Book Image

Become a Unity Shaders Guru

By : Mina Pêcheux
5 (1)
Book Image

Become a Unity Shaders Guru

5 (1)
By: Mina Pêcheux

Overview of this book

Do you really know all the ins-and-outs of Unity shaders? It’s time to step up your Unity game and dive into the new URP render pipeline, the Shader Graph tool, and advanced shading techniques to bring out the beauty of your 2D/3D game projects! Become a Unity Shaders Guru is here to help you transition from the built-in render pipeline to the SRP pipelines and learn the latest shading tools. With it, you’ll dive deeper into Unity shaders by understanding the essential concepts through practical examples. First, you’ll discover how to create a simple shading model in the Unity built-in render pipeline, and then in the Unity URP render pipeline and Shader Graph while learning about the practical applications of both. You’ll explore common game shader techniques, ranging from interior mapping to adding neon outlines on a sprite or simulating the wobble of a fish. You’ll also learn about alternative rendering techniques, like Ray Marching. By the end of this book, you’ll have learned to create a wide variety of 2D and 3D shaders with Unity’s URP pipeline (both in HLSL code and with the Shader Graph tool), and be well-versed with some optimization tricks to make your games friendly for low-tier devices as well.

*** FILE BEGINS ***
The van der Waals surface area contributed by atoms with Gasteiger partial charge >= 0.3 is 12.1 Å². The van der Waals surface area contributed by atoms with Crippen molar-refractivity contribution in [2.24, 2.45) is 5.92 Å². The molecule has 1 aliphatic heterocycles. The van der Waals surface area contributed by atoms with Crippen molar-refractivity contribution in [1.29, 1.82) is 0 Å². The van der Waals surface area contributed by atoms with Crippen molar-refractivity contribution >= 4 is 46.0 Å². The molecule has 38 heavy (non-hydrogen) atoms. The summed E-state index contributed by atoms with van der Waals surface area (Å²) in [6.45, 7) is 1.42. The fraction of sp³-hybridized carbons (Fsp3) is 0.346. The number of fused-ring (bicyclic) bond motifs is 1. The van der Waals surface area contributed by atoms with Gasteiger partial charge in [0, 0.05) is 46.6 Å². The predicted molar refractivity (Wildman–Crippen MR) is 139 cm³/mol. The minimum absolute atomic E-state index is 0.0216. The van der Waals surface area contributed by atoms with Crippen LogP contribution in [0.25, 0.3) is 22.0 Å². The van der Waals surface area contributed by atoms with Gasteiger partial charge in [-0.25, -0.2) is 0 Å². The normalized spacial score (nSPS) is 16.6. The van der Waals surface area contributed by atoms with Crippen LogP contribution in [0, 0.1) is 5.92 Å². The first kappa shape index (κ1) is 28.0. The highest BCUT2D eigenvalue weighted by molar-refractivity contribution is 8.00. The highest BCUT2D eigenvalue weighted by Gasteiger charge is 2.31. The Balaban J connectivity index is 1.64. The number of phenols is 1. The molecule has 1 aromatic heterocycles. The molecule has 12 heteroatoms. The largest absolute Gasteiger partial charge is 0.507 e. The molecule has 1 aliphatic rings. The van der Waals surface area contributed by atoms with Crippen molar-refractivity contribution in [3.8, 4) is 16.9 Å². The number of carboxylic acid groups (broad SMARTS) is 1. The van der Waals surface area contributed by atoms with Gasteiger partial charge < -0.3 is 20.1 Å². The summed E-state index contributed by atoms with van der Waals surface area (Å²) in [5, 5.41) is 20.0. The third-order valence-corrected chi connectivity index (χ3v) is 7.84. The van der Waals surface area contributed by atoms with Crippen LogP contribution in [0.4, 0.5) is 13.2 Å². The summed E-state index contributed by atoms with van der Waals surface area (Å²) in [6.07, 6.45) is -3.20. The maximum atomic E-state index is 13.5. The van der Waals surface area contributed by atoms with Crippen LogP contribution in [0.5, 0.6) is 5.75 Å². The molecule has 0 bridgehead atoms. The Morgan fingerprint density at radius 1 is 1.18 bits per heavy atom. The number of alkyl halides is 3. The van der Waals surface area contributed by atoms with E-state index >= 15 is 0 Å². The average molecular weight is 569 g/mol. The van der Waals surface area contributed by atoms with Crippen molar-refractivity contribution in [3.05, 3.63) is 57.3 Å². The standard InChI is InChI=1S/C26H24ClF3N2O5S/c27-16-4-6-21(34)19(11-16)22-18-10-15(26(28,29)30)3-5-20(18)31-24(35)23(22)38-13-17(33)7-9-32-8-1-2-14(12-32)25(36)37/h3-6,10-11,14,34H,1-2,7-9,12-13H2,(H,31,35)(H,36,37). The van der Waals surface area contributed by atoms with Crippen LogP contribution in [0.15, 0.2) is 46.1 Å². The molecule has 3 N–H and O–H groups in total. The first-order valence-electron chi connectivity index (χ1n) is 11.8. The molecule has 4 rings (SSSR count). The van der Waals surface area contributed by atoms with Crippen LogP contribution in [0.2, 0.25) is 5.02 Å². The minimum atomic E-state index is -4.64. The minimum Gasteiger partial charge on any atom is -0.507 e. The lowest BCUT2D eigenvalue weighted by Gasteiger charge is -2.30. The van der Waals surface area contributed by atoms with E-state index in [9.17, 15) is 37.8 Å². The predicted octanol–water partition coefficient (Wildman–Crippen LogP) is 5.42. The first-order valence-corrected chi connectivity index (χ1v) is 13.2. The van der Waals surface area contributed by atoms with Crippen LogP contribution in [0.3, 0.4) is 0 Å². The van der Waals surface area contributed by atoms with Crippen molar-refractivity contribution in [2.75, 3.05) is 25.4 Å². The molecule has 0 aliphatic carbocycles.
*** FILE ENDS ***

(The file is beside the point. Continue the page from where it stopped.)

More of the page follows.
Table of Contents (23 chapters)
1
Part 1: Creating Shaders in Unity
3
Part 2: Stepping Up to URP and the Shader Graph
8
Part 3: Advanced Game Shaders
12
Part 4: Optimizing Your Unity Shaders
15
Part 5: The Toolbox

Recalling the basics of z-buffering and blending modes

Another essential component of a shader is how it interacts with the rest of the environment, or in other words, what kind of behavior you expect from an object using your shader. Should it always be rendered in front of the rest? Should it be visible both from the front and the back? Should it be partially transparent and mix with the background color?

This scene interaction can be separated into two parts:

  • On the one hand, it is crucial to decide whether your camera should render your shader in the front or in the back – to optimize the rendering process, a clever thing to do is to check whether some opaque objects are masking others, and thus we can decide whether we can ignore the ones further away or discard all the faces that are not visible from our point of view. To do this, we can rely on the technique of z-buffering.
  • On the other hand, there are still cases where you will have one or more objects...